The Town Government, Structure and Administration Committee of the Representative Town Meeting on Monday moved to replace "Darien Health Department" with "Darien Environmental Protection Commission" as the enforcing group on the draft of the plastic bag ban ordinance.
This motion came upon request from First Selectman Jayme Stevenson. Earlier this month, after the Advisory Board of Health said it doesn't take a position on the ban, Stevenson said the ordinance is clearly written out of environmental concern.
TGS&A committee members showed no issue with this recommendation and approved the amendment and several others to the ordinance draft. Due to time constraints, however, members were unable to vote to approve the document in its entirety at its meeting Monday night.
Chairwoman Sarah Seelye suggested the committee take two votes in order to fulfill its duty of moving the document forward without discrepancies, while also acknowledging the members' personal positions on the issue.
"What the goal of TGS&A is is to be objective, and we're looking at this as presenting a clean ordinance to the RTM without bias," Seelye said. "So whether you are for this ordinance or whether you are against this ordinance, your job here is to present a clean ordinance to the RTM."
She acknowledged the sensitivity of the issue regarding each member, which will be reflected in the second vote.
"I know there are both sides in this room tonight," she said. "There are people who are proponents of this ban and there are people who are opposed to this ban."
Their votes are not urgent, as the full RTM does not meet again until September.
A question was raised at the meeting regarding what would happen if the EPC refused the role.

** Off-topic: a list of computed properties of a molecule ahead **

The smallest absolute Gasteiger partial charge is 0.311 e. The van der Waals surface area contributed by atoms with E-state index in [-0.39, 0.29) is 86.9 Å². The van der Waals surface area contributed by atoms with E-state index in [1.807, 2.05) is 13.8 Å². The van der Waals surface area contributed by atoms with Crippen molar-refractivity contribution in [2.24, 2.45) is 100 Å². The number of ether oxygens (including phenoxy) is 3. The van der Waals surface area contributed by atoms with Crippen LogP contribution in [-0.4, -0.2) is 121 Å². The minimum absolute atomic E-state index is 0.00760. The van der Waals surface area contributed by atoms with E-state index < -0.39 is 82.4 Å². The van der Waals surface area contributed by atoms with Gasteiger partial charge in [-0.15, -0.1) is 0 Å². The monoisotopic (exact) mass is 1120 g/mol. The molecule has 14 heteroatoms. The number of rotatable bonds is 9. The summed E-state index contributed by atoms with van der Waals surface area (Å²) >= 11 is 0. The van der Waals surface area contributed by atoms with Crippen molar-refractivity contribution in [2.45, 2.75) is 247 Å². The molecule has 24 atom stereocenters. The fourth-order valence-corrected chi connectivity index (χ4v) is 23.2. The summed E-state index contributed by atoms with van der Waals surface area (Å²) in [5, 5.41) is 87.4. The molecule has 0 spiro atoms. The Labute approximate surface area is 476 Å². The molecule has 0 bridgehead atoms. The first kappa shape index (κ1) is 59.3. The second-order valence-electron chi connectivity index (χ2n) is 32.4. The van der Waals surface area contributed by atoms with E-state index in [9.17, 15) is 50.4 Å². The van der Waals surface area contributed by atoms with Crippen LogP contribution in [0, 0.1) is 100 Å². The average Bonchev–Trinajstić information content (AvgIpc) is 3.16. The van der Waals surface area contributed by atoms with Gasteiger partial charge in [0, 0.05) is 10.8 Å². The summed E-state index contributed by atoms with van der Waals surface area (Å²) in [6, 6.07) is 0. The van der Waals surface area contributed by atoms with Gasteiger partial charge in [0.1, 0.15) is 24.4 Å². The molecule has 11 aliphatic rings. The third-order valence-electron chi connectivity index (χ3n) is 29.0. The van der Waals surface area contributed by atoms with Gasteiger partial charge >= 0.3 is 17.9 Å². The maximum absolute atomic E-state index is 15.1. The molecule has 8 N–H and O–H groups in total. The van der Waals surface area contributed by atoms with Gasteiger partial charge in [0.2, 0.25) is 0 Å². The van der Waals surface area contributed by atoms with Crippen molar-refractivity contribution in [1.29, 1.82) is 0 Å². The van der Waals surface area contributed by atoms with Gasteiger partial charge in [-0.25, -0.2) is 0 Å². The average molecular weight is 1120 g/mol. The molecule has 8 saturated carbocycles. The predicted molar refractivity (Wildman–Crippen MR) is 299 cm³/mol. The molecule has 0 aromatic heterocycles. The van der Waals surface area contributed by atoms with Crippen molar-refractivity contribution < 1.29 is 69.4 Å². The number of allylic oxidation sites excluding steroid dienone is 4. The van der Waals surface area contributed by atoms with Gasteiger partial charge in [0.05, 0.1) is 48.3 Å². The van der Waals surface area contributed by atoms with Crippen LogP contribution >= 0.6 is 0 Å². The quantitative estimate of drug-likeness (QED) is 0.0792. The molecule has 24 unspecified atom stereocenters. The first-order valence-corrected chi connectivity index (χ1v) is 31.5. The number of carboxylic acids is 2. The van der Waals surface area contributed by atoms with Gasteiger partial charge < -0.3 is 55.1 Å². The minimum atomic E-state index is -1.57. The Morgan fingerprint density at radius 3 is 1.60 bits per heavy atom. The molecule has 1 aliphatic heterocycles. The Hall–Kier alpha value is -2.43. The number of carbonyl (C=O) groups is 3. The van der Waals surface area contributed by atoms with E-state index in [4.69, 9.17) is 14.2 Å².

Town attorney Wayne Fox suggested, "I suppose, hypothetically, if it went to (the EPC) and that commission made an argument to the RTM as to why it did not feel it could handle it -- it did not have the staff, it did not have the time, it's taking away from other tasks that they're charged with, something to that nature -- I suppose down the road that could be a reason for the RTM to reject it."
When recommending the EPC, Stevenson said Environmental Protection Officer Richard Jacobson would likely be the ban's enforcing officer.
Yet Darien already has a willing candidate.
Miller is a member of the PH&S committee and Choose to Reuse in Darien, an advocacy group for reusable bags that also supports the ordinance.
"Most of the stores in Darien ... don't use plastic bags," Miller said. "It's the retail outlets that do, and that is Stop & Shop and CVS and Walgreens, and I hate to knock these guys. We always mention them and I don't mean anything against them, but they know they need to comply only if there's an ordinance."
Miller expressed her familiarity with other towns that enforce a plastic bag ban. She said she even did a little passive enforcement in Westport, a town that bans plastic bags.
"I went to a Westport restaurant that's right on the Fairfield border," she said. "And I even asked the waiter, `Are you in Westport?' He goes, `Yes,' as he gave me my leftovers in a plastic bag. And I said, `May I talk to your manager?' And he was very friendly, it was a new restaurant. And so that's how that was handled."
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